excelsir's The Flash #15 - Gorilla Warfare, Part 3: Flash Forward review

Speak softly, and carry a beautifully rendered stick...

The Flash was one of my favorite titles prior to the relaunch, and for the most part has stayed that way since. This is, in most part, due to the work of Manapul and Buccellato (who’s name is very difficult to spell) on art duties. It truly brings out the best in The Flash and is a sight to behold, and has been ever since the pre-new 52 series with Geoff Johns.

Post-relaunch, Manapul and Buccellato took over co-writing duties as well as art. If I have one complaint about the book, it is the writing. At times the pair can stuff so much dialog into a page that just looking at it makes me physically tired. It also tends to be really heavy on the exposition, sometimes bordering on the disgustingly cliche. This is incredibly disappointing, as the pair have proven that they are capable of writing very well, they just seem to be trying too hard. There have been shining moments of insightful dialog that required only a few lines and one of Manapul’s expertly rendered facial expressions to get the point across perfectly, yet most pages lean toward a Stan Lee-esque level of exposition (sans the charm). To give credit however, these seem to be the pitfalls of new writers, which the pair definitely are. However the overall plotting of the book has been excellent. The stories have been action packed and entertaining, and the central ideas and changes to the character have been executed beautifully. Now they just need to bring down the word count a few notches.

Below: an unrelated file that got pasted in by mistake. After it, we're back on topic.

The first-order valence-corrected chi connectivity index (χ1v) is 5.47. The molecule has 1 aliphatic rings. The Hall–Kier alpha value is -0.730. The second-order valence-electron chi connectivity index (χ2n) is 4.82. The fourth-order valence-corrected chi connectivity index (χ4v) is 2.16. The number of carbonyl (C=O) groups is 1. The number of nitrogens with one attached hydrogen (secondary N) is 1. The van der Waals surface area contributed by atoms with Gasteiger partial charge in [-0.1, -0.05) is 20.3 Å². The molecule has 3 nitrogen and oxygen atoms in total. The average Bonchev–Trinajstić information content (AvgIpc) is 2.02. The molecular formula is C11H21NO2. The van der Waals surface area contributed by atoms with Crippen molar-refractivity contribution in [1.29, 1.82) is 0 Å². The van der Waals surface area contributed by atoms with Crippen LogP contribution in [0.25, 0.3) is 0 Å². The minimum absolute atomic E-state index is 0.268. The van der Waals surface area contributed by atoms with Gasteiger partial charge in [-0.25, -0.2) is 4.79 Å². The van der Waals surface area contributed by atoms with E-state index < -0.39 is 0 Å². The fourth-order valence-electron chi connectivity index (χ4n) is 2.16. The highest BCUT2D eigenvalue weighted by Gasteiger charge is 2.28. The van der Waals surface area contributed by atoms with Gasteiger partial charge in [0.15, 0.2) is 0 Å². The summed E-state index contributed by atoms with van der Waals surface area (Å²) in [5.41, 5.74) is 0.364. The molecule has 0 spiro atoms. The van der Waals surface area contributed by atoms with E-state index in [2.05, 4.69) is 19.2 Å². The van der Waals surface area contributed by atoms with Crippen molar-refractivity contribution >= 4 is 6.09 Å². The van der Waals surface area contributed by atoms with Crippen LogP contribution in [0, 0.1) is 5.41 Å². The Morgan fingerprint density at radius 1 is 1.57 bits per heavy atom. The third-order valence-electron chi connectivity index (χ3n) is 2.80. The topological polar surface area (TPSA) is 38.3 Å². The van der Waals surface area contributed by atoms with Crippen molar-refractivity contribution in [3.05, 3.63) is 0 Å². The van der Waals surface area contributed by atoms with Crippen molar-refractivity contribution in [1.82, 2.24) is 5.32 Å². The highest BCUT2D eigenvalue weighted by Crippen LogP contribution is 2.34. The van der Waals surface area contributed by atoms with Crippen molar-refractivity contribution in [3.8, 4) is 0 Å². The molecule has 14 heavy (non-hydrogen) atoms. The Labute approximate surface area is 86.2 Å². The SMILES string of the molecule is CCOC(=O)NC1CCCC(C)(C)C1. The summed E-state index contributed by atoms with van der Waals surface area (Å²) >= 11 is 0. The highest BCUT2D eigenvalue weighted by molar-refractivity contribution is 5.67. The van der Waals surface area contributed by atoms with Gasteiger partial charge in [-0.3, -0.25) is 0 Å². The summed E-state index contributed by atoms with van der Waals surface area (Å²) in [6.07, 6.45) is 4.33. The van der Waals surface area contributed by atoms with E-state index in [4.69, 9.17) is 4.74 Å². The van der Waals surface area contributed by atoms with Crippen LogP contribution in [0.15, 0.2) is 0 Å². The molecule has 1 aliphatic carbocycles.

This particular issue features the work of artist Marcus To, who also did a two issue stint earlier in the series, and is probably one of the few capable of holding his own against the teams established and lauded art team. I feel terrible for anyone who is brought in to fill-in for Francis Manapul, as they are actually the world’s largest shoes to fill, but To handles himself quite well. He doesn’t try to ape Manapul’s style, allowing his own influences to come through in the character acting, but make striking use of Manapul’s example with the layouts. There’s a 6 page sequence at the end of the book that forms one incredibly long horizontal spread, all of which ties into the inner-workings of Barry’s mind that’s going on in a beautiful fashion.

This arc, involving Grodd and his legion of Gorillas invading Central City, has been one of the better ones since the launch of the book. This issue again suffered from some over-writing in places, but maintains it’s pacing well throughout. All in all, if you’re reading this title then you’re probably enjoying it. The only bad news is that if you’re not reading this title, I have a hard time recommending it lately. With luck, Manapul and Buccellato will find their groove as writers and continue to improve. They certainly have the ideas to go far with the book, and this is especially impressive considering other writer/artists flailing at DC (cough cough Tony Daniel David Finch cough). One thing is certain, leave these two to hone their skills and we could wind up with something really great…though in the interim they could probably stand a few more lessons from Geoff Johns.

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